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Competition & EU law insights

Keeping you up to date on Competition & EU law developments in Europe and beyond.

| 2 minutes read

The French Competition Authority keeps a close eye on online sales

In recent months, the French Competition Authority (the “Authority”) has fined 3 companies for prohibiting their distributors from reselling their products online. 

These cases illustrate the risks for suppliers that attempt to restrict their distributors from selling their products on the internet. 

Mariage Frères fined €4 million for two practices, including restriction of online sales (decision No 23-D-12 of 11 December 2023).

Mariage Frères’ general terms and conditions of sale prohibited distributors from selling products on the internet. Distributors could only indicate on their websites that they sold the products in their physical shops. From January 2019, Mariage Frères required its distributors to obtain prior authorisation to sell online, since they had to apply for a separate contract. 

The Authority considered that this prohibition constitutes a restriction by object (as opposed to effect) based on the content and objectives of the agreement, the economic and legal context of the practice and the fact that the restrictions were not necessary and proportionate. 

Mariage Frères argued the prohibition was intended to protect the “prestigious image” of its products. However, the Authority rejected this argument, because Mariage Frères had not set up a selective distribution system to preserve the environment of its products and because, in any case, the control of online sales must be based on objective criteria and cannot absolutely neutralise the use of this channel, which was the case.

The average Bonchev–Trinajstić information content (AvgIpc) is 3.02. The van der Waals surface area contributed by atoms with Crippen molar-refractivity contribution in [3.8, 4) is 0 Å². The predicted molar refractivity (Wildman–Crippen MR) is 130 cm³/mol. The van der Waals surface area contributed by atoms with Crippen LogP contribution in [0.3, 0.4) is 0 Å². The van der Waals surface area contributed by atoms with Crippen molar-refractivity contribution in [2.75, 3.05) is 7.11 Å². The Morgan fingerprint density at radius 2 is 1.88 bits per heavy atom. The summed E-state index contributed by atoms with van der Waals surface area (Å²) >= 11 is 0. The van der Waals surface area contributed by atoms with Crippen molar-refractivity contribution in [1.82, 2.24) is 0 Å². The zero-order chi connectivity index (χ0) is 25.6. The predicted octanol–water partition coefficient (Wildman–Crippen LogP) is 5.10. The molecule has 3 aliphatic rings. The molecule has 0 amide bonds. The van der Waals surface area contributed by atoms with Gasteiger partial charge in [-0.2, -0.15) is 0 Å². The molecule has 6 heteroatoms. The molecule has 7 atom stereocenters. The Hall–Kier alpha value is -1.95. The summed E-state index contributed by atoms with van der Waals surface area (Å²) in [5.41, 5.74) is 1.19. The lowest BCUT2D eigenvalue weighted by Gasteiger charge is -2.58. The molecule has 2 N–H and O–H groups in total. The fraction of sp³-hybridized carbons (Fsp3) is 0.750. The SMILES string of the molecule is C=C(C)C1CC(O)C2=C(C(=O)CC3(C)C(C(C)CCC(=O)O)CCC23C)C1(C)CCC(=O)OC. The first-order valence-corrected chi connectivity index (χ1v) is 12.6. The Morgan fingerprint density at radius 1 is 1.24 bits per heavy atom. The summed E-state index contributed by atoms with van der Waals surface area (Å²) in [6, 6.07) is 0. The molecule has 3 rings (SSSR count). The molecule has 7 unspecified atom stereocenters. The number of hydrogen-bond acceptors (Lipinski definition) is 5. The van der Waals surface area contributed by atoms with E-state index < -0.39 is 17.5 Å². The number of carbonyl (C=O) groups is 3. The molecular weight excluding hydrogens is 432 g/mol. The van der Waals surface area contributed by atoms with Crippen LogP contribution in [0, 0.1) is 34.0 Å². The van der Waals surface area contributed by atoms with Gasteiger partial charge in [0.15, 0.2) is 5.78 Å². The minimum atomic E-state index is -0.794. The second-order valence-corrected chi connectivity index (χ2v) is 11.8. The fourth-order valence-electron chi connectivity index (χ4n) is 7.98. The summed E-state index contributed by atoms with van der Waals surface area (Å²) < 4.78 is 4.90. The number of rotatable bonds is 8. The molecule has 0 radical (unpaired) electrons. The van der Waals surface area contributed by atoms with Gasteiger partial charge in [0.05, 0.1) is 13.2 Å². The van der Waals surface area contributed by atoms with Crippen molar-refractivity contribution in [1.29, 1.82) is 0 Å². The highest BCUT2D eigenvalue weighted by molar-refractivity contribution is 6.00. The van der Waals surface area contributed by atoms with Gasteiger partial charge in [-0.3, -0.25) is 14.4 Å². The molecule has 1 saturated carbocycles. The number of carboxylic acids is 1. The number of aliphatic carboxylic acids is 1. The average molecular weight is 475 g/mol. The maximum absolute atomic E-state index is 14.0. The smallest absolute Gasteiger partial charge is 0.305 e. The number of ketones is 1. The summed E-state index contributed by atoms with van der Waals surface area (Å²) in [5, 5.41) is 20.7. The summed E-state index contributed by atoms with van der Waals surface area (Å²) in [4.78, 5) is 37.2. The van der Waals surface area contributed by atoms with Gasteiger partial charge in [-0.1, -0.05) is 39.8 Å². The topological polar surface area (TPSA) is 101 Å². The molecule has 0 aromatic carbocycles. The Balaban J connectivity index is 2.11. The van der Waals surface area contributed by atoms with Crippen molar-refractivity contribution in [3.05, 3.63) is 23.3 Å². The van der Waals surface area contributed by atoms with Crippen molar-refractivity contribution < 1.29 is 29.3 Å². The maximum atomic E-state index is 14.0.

Rolex fined €91.6 million for prohibiting its authorised retailers from selling its watches online (decision No 23-D-13 of 19 December 2023).

In this case, the selective distribution contract prohibited retailers from selling the brand’s watches on the internet. 

Once again, the Authority considered that this prohibition constituted a restriction by object.

Rolex argued the prohibition was intended to protect its brand image and fight counterfeiting and off-network sales. Even if such defense could be considered legitimate in the context of a selective distribution network, the Authority rejected these arguments since (i) Rolex’s main competitors had implemented solutions to reconcile online sales with the fight against counterfeiting and off-network sales, and (ii) Rolex had developed itself, in collaboration with one of its retailers, an online sale program for second-hand watches. 

Rolex also argued that it could benefit from an individual exemption, but the Authority considered that the conditions were not met as the restrictions were not necessary to achieve the potential efficiencies. 

Chocolat De Neuville fined €4,068,000 for two practices, including restriction of online sales (decision No 24-D-02 of 6 February 2024).

De Neuville had included in its franchise agreements a clause whereby De Neuville was granted the exclusive right to sell products online. Although exceptions were made for franchisees to sell online, they had to obtain the prior agreement of the franchisor and in any case, they could only sell products online in their allocated geographical zone. 

Once again, the Authority considered that this prohibition constituted a restriction of competition by object. 

De Neuville argued that these restrictions were justified by the scale of the investment made to create its website and by its concern with maintaining the high quality of the network’s brand image. These arguments were rejected by the Authority which pointed out the absence of a selective distribution network and considered that in any case, these restrictions were neither necessary nor proportionate.

For more information or further guidance in this area, please contact Thomas Oster and Matthieu de Calbiac.



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